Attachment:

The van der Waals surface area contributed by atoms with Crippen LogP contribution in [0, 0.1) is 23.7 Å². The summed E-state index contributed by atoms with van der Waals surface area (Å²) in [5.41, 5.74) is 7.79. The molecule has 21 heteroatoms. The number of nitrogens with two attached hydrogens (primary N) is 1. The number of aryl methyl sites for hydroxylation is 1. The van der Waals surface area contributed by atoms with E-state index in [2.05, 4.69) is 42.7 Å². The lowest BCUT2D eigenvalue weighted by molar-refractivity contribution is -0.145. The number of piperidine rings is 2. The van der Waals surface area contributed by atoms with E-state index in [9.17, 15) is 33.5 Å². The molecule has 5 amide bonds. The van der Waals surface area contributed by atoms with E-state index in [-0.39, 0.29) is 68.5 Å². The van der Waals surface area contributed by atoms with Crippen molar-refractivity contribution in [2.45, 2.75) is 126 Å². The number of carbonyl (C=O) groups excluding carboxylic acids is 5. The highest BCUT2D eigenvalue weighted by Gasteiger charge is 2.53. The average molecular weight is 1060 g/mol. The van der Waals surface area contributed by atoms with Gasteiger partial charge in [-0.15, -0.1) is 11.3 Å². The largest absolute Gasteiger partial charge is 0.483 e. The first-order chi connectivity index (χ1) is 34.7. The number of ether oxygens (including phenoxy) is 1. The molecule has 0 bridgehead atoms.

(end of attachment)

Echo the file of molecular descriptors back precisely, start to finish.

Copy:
The van der Waals surface area contributed by atoms with Crippen LogP contribution in [0, 0.1) is 23.7 Å². The summed E-state index contributed by atoms with van der Waals surface area (Å²) in [5.41, 5.74) is 7.79. The molecule has 21 heteroatoms. The number of nitrogens with two attached hydrogens (primary N) is 1. The number of aryl methyl sites for hydroxylation is 1. The van der Waals surface area contributed by atoms with E-state index in [2.05, 4.69) is 42.7 Å². The lowest BCUT2D eigenvalue weighted by molar-refractivity contribution is -0.145. The number of piperidine rings is 2. The van der Waals surface area contributed by atoms with E-state index in [9.17, 15) is 33.5 Å². The molecule has 5 amide bonds. The van der Waals surface area contributed by atoms with E-state index in [-0.39, 0.29) is 68.5 Å². The van der Waals surface area contributed by atoms with Crippen molar-refractivity contribution in [2.45, 2.75) is 126 Å². The number of carbonyl (C=O) groups excluding carboxylic acids is 5. The highest BCUT2D eigenvalue weighted by Gasteiger charge is 2.53. The average molecular weight is 1060 g/mol. The van der Waals surface area contributed by atoms with Gasteiger partial charge in [-0.15, -0.1) is 11.3 Å². The largest absolute Gasteiger partial charge is 0.483 e. The first-order chi connectivity index (χ1) is 34.7. The number of ether oxygens (including phenoxy) is 1. The molecule has 0 bridgehead atoms.